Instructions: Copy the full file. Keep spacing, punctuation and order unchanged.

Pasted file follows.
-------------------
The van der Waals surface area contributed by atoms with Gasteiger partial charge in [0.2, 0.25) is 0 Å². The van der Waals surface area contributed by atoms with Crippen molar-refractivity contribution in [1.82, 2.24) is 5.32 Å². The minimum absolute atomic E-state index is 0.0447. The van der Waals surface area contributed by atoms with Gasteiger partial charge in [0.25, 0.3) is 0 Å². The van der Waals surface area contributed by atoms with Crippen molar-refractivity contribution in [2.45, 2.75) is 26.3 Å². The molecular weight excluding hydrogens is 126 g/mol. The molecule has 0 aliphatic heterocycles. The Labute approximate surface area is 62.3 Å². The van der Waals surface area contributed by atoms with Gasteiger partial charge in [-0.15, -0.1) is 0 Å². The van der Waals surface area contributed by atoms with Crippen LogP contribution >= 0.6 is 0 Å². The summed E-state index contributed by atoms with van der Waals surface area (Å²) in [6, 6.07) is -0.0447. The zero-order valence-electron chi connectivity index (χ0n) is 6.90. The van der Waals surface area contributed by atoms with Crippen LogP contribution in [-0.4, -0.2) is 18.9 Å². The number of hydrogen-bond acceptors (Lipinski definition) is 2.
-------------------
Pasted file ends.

The van der Waals surface area contributed by atoms with Gasteiger partial charge in [0.2, 0.25) is 0 Å². The van der Waals surface area contributed by atoms with Crippen molar-refractivity contribution in [1.82, 2.24) is 5.32 Å². The minimum absolute atomic E-state index is 0.0447. The van der Waals surface area contributed by atoms with Gasteiger partial charge in [0.25, 0.3) is 0 Å². The van der Waals surface area contributed by atoms with Crippen molar-refractivity contribution in [2.45, 2.75) is 26.3 Å². The molecular weight excluding hydrogens is 126 g/mol. The molecule has 0 aliphatic heterocycles. The Labute approximate surface area is 62.3 Å². The van der Waals surface area contributed by atoms with Gasteiger partial charge in [-0.15, -0.1) is 0 Å². The van der Waals surface area contributed by atoms with Crippen LogP contribution >= 0.6 is 0 Å². The summed E-state index contributed by atoms with van der Waals surface area (Å²) in [6, 6.07) is -0.0447. The zero-order valence-electron chi connectivity index (χ0n) is 6.90. The van der Waals surface area contributed by atoms with Crippen LogP contribution in [-0.4, -0.2) is 18.9 Å². The number of hydrogen-bond acceptors (Lipinski definition) is 2.